LONDON (Reuters) - Charles Dickens will be feted around the world next year in literature, film, theater, music and art, underlining his international cultural impact two hundred years after his birth.
The author of classics like “Oliver Twist,” “Great Expectations,” “Bleak House” and “A Tale of Two Cities” is considered one of the greatest novelists to have written in English.
Sales of his books, which are still in print, run into hundreds of millions of copies, and during his lifetime his works were turned into theater.
With the advent of cinema in the late 19th century and television decades later, Dickens became the most adapted novelist of all time, with more than 100 films -- short and feature length -- made in the silent era alone.
“The prose style of Dickens is a foreshadowing of cinematic technique,” said Michael Eaton, co-curator of what is billed as the largest retrospective of Dickens on screen ever staged.
Dickens on Screen, part of the broader, global Dickens 2012 initiative (www.dickens2012.org), will be held at the British Film Institute (BFI) in London from January to March 2012.
Movie adaptations will also be screened next year in the United States, Germany, the Philippines and China thanks to the state-funded cultural agency the British Council.
“When we think of all Dickens’s extraordinary characters and nail-biting cliffhangers it is not surprising he’s the most adapted author of all time,” said Heather Stewart, the BFI’s creative director.
Tapping its own archive, the BFI will screen a rarely seen silent work from 1901 called “Scrooge - or Marley’s Ghost” and “David Copperfield” from 1913.
At the program’s center will be David Lean’s “Great Expectations” (1946) and “Oliver Twist” (1948), considered by many to be the greatest film versions of Dickens, as well as Carol Reed’s popular musical “Oliver!” (1968).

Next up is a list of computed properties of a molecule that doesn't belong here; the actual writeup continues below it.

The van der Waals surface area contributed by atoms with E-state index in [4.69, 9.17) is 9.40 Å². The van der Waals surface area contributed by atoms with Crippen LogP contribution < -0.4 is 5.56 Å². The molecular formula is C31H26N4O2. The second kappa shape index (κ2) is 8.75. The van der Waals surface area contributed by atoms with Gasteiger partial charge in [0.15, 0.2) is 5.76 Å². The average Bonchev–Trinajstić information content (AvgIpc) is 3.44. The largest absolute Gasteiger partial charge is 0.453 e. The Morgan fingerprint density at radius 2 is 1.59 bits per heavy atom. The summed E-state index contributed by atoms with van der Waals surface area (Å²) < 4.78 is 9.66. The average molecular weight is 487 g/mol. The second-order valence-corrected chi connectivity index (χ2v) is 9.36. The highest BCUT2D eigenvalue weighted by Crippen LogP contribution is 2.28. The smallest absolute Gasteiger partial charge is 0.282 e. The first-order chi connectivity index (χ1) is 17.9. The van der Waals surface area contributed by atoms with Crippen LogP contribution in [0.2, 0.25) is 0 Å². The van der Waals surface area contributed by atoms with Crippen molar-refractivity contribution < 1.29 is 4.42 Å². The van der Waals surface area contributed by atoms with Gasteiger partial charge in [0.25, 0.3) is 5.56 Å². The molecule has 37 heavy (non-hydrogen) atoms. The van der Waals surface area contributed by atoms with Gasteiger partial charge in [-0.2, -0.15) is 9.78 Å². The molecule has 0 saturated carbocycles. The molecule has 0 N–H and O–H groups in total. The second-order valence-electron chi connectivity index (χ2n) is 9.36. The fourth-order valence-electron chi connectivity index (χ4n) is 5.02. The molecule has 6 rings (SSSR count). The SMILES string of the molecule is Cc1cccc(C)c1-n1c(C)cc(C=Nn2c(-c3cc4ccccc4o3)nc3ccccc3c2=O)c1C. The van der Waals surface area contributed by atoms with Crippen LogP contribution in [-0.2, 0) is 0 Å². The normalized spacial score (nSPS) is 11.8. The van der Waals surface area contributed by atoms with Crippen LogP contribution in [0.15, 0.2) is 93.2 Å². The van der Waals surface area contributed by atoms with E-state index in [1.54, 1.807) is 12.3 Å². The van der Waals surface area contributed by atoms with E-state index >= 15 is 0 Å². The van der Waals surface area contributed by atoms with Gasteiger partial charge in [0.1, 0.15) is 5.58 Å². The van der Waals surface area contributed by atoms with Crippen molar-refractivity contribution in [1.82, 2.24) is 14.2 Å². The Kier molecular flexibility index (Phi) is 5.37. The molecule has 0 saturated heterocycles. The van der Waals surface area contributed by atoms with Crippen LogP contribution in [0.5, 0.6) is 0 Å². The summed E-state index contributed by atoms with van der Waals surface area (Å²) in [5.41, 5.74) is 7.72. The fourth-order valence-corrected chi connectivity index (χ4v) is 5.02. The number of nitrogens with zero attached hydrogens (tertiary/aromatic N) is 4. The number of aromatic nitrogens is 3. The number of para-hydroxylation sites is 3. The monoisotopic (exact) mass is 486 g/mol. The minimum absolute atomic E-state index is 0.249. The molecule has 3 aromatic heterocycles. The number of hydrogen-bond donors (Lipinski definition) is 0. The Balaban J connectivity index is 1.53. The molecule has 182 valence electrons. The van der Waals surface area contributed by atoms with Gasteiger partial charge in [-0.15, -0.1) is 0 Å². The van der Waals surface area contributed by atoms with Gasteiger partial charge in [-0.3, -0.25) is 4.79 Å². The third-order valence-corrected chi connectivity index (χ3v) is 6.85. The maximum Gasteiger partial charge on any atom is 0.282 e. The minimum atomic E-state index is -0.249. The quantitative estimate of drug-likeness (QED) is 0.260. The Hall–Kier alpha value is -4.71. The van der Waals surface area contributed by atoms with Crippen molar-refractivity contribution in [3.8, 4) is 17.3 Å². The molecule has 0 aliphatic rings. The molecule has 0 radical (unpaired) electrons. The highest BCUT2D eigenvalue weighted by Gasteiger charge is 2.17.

Five major television adaptations will be screened in their entirety, while director Mike Newell is making a film based on “Great Expectations” possibly for release next year.
“Dickens was my first adult author and he was very much my way into literature,” said bestselling novelist David Nicholls, who wrote the screenplay for the new version.
“I certainly wouldn’t be a writer if it hadn’t been for Dickens.”
Exhibitions dedicated to the Victorian author have already begun opening in Britain, with many more planned in the run-up to the bicentenary of his birth on February 7, 2012.
The Victoria and Albert Museum launched its display this week featuring the original manuscript of “David Copperfield.”
The British Library is advertising “A Hankering after Ghosts: Charles Dickens and the Supernatural” which opens on November 29, while on December 9 the Museum of London opens “Dickens and London.”
Overseas shows include one at the Museum Strauhof in Zurich due to open in December and another at the Chateau D‘Hardelot in northern France which was visited by the author many times.
The British Council has organised events in more than 50 countries from Armenia to Zimbabwe involving theater, film and educational programs.
Biographies have begun hitting book stores, including Claire Tomalin’s “Charles Dickens: A Life” which was shortlisted for the Costa Book Awards 2011, and Robert Douglas-Fairhurst’s “Becoming Dickens: The Invention of a Novelist.”
And the publishing house Penguin has produced a deluxe box-set of six clothbound Dickens novels costing 100 pounds ($160).
Reporting by Mike Collett-White, editing by Paul Casciato